(EN: This is not a problem of mobile, specifically, though it would be of particular importance to a device that does not offer a sizable screen to sift through a long list of results and open potential matches in separate windows.)


The authors return to the infrastructure and ecosystem of the Japanese mobile internet - particularly, the collaborative spirit of the various players in the mobile space that share a common goal of providing services that are useful to the end-user.

They take a dim view of mobile in the west: companies competing with one another for control of markets, attempting to compete by creating an ever-larger package of disparate functionality, and regarding the consumer with a level of indifference that borders on contempt.

They do, however, concede that the iPhone holds promise. While it is done in a very American way, with one player (Apple) holding complete control over the device, the software, and the services available to users, and generally focusing on the value the device delivers to the user - but it does offer the American market some of the functions hat have been available in Japan five years before its conception.

From there, the author provides two more examples of "mobile simplexity in action."

Niwango Mail

Niwango introduced a mobile search service that is available free of charge: the user sends a request via e-mail to a search service that considers the content of the query along with the information it accumulates about the user to send a return message containing not only an answer, but other information that the user might require.

For example, if the user asks about an Italian restaurant, the service sends back an e-mail providing information about those in their immediate area - but not just a list of names, but menus, reviews, and directions from the user's location.

This approaches the functionality of an intelligent agent, in that the service does not merely provide a list of possible answers, but attempts to predict the needs of the user.


This service began as a location-based social network, whose primary value was putting people ion touch with others in the "real world." While the site offered traditional social networking tools for online interaction, such as profiles, blogs, mail services, and the like, its primary value was in enabling users to tell the service where they are, and allowing their friends to locate them.

Aside of its use in connecting people in the real world, this service would leverage the knowledge of friends and acquaintances: a user who wants to know if a given restaurant is "good" places greater value on the opinions and experiences of people they actually know, rather than those of strangers.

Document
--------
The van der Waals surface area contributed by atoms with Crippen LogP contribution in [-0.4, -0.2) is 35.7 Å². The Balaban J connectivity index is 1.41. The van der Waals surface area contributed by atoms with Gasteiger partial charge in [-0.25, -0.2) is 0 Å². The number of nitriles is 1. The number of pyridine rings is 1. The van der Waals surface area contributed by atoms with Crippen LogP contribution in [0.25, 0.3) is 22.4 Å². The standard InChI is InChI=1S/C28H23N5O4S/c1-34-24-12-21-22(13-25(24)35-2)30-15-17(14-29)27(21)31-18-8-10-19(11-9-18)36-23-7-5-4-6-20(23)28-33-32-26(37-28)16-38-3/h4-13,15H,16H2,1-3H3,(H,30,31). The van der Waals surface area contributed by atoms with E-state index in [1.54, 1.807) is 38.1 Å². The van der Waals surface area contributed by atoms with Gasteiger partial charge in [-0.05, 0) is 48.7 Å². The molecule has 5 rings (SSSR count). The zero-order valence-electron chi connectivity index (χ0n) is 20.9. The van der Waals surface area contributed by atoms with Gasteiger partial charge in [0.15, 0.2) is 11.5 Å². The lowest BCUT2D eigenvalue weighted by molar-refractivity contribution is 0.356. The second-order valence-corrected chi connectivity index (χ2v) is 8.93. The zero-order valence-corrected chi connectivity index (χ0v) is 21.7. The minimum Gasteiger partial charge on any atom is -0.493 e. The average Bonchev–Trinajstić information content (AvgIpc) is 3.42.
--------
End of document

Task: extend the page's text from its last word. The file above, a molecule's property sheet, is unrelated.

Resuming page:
It can further leverage commonalities among people to provide more reliable recommendations - people who have similar attitudes and interests, who are closer to you in their demographic profile, etc. provide advice that is more relevant than those who are less "like" you.


The author recaps the four main points of this chapter:

  1. Customers want a quick and simple solution that serves their needs, without a clutter of useless features or a steep learning curve
  2. Customers delight in solutions that are hospitable and accommodating to their specific needs.
  3. A service that is relevant to the user's current situation, location, and needs is more valuable than a comprehensive service that is not.
  4. A service that "learns" the user's tastes and preferences becomes even more valuable over time.

This also touches on a notion discussed earlier in the book: the user wants to be in control of their own experience. When confronted by a complex interface that offers features that they do not need, the user has a sense of being controlled by the service rather than being in control of it.

A good service is like a good waiter: the waiter's job is to serve the customer, not manage or control him. The waited knows what a regular customer usually orders and can make suggestions based on the customer's tastes and preferences. The waiter knows his customer, and knows how best to serve him. Computerized services, with an infallible memory and broad information resources, should be able to do this at least as well, but most are not.

The author also remarks on the Web 2.0 concept of "perpetual beta" - the notion is that half-baked ideas can be fobbed off on the consumer and their use or adoption of services can be used to make a better product in the future. Naturally, the problem of this approach is that it takes the customer's loyalty for granted - and assumes that they will still be around when you fix what is broken.

This is not the approach he recommends: services should be designed intelligently in the first place, with additional features added when the need arises as determined by the behavior of the customer, not the desire of the business to gain competitive advantage by offering unique (but useless) features, or the fascination of the engineers with what can be done with the technology (regardless of whether anyone needs to do it).

It's also critical to stop focusing on the otaku - the geeks and expert users who want their devices to be as complex and multifunctional as possible - and focus on the much larger audience of "real" consumers whose desires are driven by their practical needs. These consumers aren't avoiding technology because it doesn't do enough, but because it tries to do too much, and obscures what they really need.